Theses Master's

A Critical Assessment of the Preservation of Charleston Cottages in Charleston, South Carolina

Crowley, Jason

Charleston Cottages, often referred to as Freedman’s Cottages (due to the large numbers of newly freed African Americans who supposedly inhabited the cottages after the end of the Civil War) are a small uniquely-­‐Charleston vernacular building type. The typical size being less than 1,200 square feet, Charleston Cottages are one room wide and two or three rooms deep. The cottages are often considered functionally insufficient by modern American cultural standards. Due to their small size, location in economically depressed neighborhoods, and lack of proper documentation and protective preservation ordinances, Charleston Cottages are continuously being demolished due to neglect and redevelopment. Along with demolition, unsympathetic and improper renovations are removing significant architectural features and overwhelming the massing of the historic structures with out-­‐of-­‐scale additions. This thesis assesses the architectural and cultural significance of Charleston Cottages, providing an analysis and critique of current policies and preservation programs in Charleston that affect preservation of the threatened building type. The policies and programs advocating the preservation of shotgun cottages in the city of New Orleans, Louisiana are utilized as a comparative case study. The case study is used as tool to find examples of how the vernacular building type of similar scale and age has been documented and promoted as significant to the development of a city. Through investigating issues and providing recommendations, this thesis explores how the local stakeholders can establish a plan establishing better preservation of Charleston Cottages.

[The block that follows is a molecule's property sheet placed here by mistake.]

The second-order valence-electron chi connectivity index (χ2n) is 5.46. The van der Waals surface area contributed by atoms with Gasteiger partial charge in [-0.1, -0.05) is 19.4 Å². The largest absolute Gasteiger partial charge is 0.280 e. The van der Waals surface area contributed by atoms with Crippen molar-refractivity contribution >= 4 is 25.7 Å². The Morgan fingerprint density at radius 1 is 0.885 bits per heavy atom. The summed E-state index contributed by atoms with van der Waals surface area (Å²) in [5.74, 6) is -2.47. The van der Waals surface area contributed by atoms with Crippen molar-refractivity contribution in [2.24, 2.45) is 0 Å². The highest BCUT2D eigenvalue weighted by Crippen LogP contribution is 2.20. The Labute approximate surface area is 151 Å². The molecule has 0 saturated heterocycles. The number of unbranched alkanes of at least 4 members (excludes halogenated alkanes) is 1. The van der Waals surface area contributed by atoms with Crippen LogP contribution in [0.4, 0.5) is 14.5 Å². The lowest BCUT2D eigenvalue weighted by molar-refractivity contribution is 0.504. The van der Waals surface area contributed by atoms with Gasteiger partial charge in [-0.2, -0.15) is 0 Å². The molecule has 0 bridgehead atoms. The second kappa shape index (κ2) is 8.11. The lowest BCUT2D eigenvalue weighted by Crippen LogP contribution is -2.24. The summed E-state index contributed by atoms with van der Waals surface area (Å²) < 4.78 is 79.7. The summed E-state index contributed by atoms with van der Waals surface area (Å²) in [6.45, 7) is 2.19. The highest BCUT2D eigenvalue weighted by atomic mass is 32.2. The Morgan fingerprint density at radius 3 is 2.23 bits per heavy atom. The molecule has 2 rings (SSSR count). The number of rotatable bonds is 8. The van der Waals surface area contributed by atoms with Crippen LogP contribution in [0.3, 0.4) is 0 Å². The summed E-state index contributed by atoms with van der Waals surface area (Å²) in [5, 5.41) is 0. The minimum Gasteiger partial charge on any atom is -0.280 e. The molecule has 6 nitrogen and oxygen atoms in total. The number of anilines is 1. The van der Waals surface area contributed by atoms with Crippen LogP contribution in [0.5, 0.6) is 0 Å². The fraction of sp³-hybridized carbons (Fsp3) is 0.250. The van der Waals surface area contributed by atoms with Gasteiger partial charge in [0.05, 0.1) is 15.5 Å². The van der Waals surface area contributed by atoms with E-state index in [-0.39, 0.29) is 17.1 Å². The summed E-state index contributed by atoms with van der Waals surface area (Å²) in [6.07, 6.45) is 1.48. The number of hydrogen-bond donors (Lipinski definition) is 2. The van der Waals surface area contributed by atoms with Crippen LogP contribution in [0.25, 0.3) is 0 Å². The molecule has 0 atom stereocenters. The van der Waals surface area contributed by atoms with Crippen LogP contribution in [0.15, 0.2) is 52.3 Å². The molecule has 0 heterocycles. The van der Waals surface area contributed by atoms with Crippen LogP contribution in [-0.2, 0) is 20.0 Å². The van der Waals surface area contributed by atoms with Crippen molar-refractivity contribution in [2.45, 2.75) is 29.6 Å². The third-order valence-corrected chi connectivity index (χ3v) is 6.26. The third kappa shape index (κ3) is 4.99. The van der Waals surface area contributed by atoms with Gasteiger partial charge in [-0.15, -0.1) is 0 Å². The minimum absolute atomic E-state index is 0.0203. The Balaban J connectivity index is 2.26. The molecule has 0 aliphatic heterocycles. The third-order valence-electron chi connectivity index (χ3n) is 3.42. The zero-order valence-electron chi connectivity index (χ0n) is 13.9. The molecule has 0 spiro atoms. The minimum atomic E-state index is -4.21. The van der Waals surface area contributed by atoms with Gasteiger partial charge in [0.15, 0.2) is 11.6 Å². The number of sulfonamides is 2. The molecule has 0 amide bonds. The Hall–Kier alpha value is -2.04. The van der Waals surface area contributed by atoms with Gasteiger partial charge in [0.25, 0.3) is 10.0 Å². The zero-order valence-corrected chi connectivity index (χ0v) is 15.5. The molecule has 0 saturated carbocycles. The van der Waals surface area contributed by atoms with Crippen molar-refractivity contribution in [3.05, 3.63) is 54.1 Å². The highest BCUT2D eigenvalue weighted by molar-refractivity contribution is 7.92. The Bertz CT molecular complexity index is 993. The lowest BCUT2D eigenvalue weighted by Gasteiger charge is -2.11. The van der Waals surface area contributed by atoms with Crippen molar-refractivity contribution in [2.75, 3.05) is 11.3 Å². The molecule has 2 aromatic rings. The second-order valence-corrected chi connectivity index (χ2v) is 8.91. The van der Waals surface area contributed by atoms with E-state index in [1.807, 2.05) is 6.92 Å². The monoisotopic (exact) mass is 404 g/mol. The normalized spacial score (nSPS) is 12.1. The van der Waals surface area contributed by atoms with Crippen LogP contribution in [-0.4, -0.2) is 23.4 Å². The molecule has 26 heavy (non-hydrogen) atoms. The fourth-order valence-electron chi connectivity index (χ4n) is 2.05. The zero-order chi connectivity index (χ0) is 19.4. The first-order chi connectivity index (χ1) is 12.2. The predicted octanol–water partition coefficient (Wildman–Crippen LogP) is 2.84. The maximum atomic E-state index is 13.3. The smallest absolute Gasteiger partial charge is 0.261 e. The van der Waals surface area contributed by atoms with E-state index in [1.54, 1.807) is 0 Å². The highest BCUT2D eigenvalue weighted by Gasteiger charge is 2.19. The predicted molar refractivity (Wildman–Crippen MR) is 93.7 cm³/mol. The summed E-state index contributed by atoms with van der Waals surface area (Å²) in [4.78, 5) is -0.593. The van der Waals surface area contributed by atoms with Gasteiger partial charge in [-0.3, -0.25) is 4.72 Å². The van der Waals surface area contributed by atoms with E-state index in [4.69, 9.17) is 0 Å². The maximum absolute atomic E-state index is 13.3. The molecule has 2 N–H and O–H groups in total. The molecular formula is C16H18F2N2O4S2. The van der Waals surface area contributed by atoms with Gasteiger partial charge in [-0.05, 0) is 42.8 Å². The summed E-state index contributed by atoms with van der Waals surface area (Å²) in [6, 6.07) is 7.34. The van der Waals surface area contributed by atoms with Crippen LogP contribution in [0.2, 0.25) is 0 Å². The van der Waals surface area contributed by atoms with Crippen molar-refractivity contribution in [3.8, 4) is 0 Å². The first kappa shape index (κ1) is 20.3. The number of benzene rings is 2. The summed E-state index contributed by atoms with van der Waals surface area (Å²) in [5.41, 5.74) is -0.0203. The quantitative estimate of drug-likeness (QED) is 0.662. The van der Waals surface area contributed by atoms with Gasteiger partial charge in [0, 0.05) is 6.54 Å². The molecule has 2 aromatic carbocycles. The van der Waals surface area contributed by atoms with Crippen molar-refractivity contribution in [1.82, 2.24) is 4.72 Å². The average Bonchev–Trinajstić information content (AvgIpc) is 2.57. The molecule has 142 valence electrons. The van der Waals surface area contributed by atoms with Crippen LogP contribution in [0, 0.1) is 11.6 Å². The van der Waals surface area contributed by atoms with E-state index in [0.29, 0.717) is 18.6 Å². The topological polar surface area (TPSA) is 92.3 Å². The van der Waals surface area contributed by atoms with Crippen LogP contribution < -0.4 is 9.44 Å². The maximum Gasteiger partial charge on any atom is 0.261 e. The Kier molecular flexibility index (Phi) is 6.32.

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More About This Work

Academic Units
Historic Preservation
Thesis Advisors
Dolkart, Andrew S.
M.S., Columbia University
Published Here
June 13, 2013